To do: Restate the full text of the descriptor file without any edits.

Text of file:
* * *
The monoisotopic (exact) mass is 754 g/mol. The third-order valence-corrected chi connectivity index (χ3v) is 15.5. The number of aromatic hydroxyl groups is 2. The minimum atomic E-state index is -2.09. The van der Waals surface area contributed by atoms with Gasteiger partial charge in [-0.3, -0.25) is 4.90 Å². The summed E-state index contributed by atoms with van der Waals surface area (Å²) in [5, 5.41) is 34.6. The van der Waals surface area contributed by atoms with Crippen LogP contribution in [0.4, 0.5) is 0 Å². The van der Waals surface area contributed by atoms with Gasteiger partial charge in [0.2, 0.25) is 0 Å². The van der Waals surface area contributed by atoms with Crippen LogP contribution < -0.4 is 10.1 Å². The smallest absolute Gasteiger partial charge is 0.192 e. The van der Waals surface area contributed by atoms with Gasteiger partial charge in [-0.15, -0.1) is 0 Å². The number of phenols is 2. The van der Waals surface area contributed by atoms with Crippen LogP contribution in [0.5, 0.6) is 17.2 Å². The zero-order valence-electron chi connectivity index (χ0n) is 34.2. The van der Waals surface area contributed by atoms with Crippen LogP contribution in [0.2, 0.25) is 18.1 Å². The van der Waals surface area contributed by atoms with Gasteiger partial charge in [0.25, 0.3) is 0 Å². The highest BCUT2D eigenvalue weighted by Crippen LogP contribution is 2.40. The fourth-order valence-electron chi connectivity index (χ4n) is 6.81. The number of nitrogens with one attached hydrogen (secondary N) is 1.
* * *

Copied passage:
The monoisotopic (exact) mass is 754 g/mol. The third-order valence-corrected chi connectivity index (χ3v) is 15.5. The number of aromatic hydroxyl groups is 2. The minimum atomic E-state index is -2.09. The van der Waals surface area contributed by atoms with Gasteiger partial charge in [-0.3, -0.25) is 4.90 Å². The summed E-state index contributed by atoms with van der Waals surface area (Å²) in [5, 5.41) is 34.6. The van der Waals surface area contributed by atoms with Crippen LogP contribution in [0.4, 0.5) is 0 Å². The van der Waals surface area contributed by atoms with Gasteiger partial charge in [0.2, 0.25) is 0 Å². The van der Waals surface area contributed by atoms with Crippen LogP contribution < -0.4 is 10.1 Å². The smallest absolute Gasteiger partial charge is 0.192 e. The van der Waals surface area contributed by atoms with Gasteiger partial charge in [-0.15, -0.1) is 0 Å². The number of phenols is 2. The van der Waals surface area contributed by atoms with Crippen LogP contribution in [0.5, 0.6) is 17.2 Å². The zero-order valence-electron chi connectivity index (χ0n) is 34.2. The van der Waals surface area contributed by atoms with Crippen LogP contribution in [0.2, 0.25) is 18.1 Å². The van der Waals surface area contributed by atoms with Gasteiger partial charge in [0.25, 0.3) is 0 Å². The highest BCUT2D eigenvalue weighted by Crippen LogP contribution is 2.40. The fourth-order valence-electron chi connectivity index (χ4n) is 6.81. The number of nitrogens with one attached hydrogen (secondary N) is 1.